getics of hepatitis b

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Transcript getics of hepatitis b

Dr. Osama Hasan
( Nobel prize )
(Nobel prize) twice
1.The genome of HBV is made of circular DNA
2.It is unusual because the DNA is not fully doublestranded.
3.One end of the full length strand is linked to the
viral DNA polymerase.
4.The genome is 3020–3320 nucleotides long (for the full
length strand)
5.While less 1700–2800 nucleotides long (for the short
length strand).
Unique features of HBV
Although HBV small virion, many unique features make it distinctive
among DNA Viruses:
 It has a partially double stranded DNA with highly complex
genome organization, life cycle and natural history.
It uses an RNA intermediate called pregenomic RNA (p g RNA)
and Reverse Transcriptase RT for its genome replication.
 Genome replication is accomplished by a complex mechanism of
primer shifting facilitated by direct repeat sequences encoded in the
 The genome has evolved in such manner that every single nucleotide
of the genome is used for either coding viral proteins or used as
regulatory regions or both.
Sketch of HBV
 HVB utilizes internal in-frame translation
initiation codons & different reading frames from
the same RNA to generate different proteins
with diverse functions.
 HBV shows considerable genetic variability
which has been related with clinical outcomes,
replication potential, therapeutic responses.
 The negative-sense, (non-coding) strand is
complementary to the viral mRNA
 The viral DNA is found in the nucleus soon after
infection of the cell.
 The partially double-stranded DNA is rendered
fully double-stranded by completion of the (+)
sense strand by viral polymerase and removal
of a protein molecule from the (-) sense strand
and a short sequence of RNA from the (+) sense
 Non-coding bases are removed from the ends of the (-)
sense strand and the ends are rejoined.
 The viral genes are transcribed by the cellular
RNA polymerase II in the cell nucleus from a
covalently closed circular DNA (ccc DNA)
 Two enhancers designated enhancer I (Enh I)
and enhancer II (Enh II) have been identified.
Both enhancers exhibit greater activity in cells of
hepatic origin, they drive and regulate the
expression of the complete viral transcripts.
Four genes encoded by genome called C, P, S, and X.
The core protein is coded for by gene C (HBcAg), its start codon preceded by
an AUG start codon from which the pre-core protein produced.
HBeAg produced by proteolytic processing of pre-core protein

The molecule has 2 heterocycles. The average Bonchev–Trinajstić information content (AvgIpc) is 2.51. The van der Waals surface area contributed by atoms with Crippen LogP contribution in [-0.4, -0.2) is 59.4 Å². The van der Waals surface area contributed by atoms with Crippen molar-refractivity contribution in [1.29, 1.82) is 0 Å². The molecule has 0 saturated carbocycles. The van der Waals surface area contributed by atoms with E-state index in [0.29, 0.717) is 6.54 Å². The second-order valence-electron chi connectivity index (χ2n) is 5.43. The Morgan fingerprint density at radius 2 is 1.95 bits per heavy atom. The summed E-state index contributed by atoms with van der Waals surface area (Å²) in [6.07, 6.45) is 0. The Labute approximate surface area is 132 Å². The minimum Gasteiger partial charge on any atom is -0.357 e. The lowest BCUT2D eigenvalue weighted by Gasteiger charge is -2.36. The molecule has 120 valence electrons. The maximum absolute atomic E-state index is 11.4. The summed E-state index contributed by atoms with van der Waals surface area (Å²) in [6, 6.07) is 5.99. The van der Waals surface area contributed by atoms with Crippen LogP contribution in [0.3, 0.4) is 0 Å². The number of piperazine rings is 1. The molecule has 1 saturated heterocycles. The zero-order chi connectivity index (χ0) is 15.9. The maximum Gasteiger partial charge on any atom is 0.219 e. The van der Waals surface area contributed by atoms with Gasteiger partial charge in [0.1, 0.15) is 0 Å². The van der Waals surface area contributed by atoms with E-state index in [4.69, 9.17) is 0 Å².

The DNA polymerase is encoded by gene P.
Gene S ,the gene that codes for the surface antigen (HBsAg).
The HBsAg gene has one long open reading frame, contains three in frame
"start" (ATG) codons that divide the gene into three sections, pre-S1, preS2, and S. Because of multiple start codons, polypeptides of three different
sizes called large, middle, and small (p re-S1 + pre-S2 + S, pre-S2 + S,
or S) produced. The function of the protein coded for by gene X is not fully
understood, but evidence suggests it may function as transcriptional trans
Several non-coding RNA elements have been identified in the HBV genome.
These include: HBV PRE alpha, HBV PRE beta and HBV RNA
encapsidation signal epsilon
Genotypes differ by at least 10% of sequence and have
distinct geographical distributions , has been
associated with anthropological history.
Within genotypes subtypes have been described: these
differ by 5% of the genome.
There are eight known genotypes labeled A through H.
A possible new "I" genotype has been described
Two further genotypes have since been recognised.
The current (2014) listing now runs A though to J ,so (10)
Several subtypes also recognized, there are (24)
Different genotypes may respond to treatment in
different ways
Geographical distribution of Individual
genotypes area: blue sky!
 Type F which diverges from other genomes by 14% the most
divergent type known.
Type A is prevalent in Europe, Africa and South-east Asia,
including the Philippines.
Type B and C are predominant in Asia.
type D is common in the Mediterranean area, the Middle
East and India.
type E is localized in sub-Saharan Africa.
type F (or H) is restricted to Central and South America.
Type G has been found in France and Germany.
Genotypes A, D and F are predominant in Brazil and all genotypes
occur in the United States with frequencies dependent on ethnicity.
The E and F strains appear to have originated in aboriginal
populations of Africa and the New World, respectively
Further geographical divisions
 Type B hans two distinct geographical distributions: Bj/B1
('j'—Japan) and Ba/B2 ('a'—Asia). Type Ba has been further
subdivided into four clades (B2–B4).
Type C has two geographically subtypes: Cs (C1) in Southeast Asia and C e (C2) in East Asia. The C subtypes have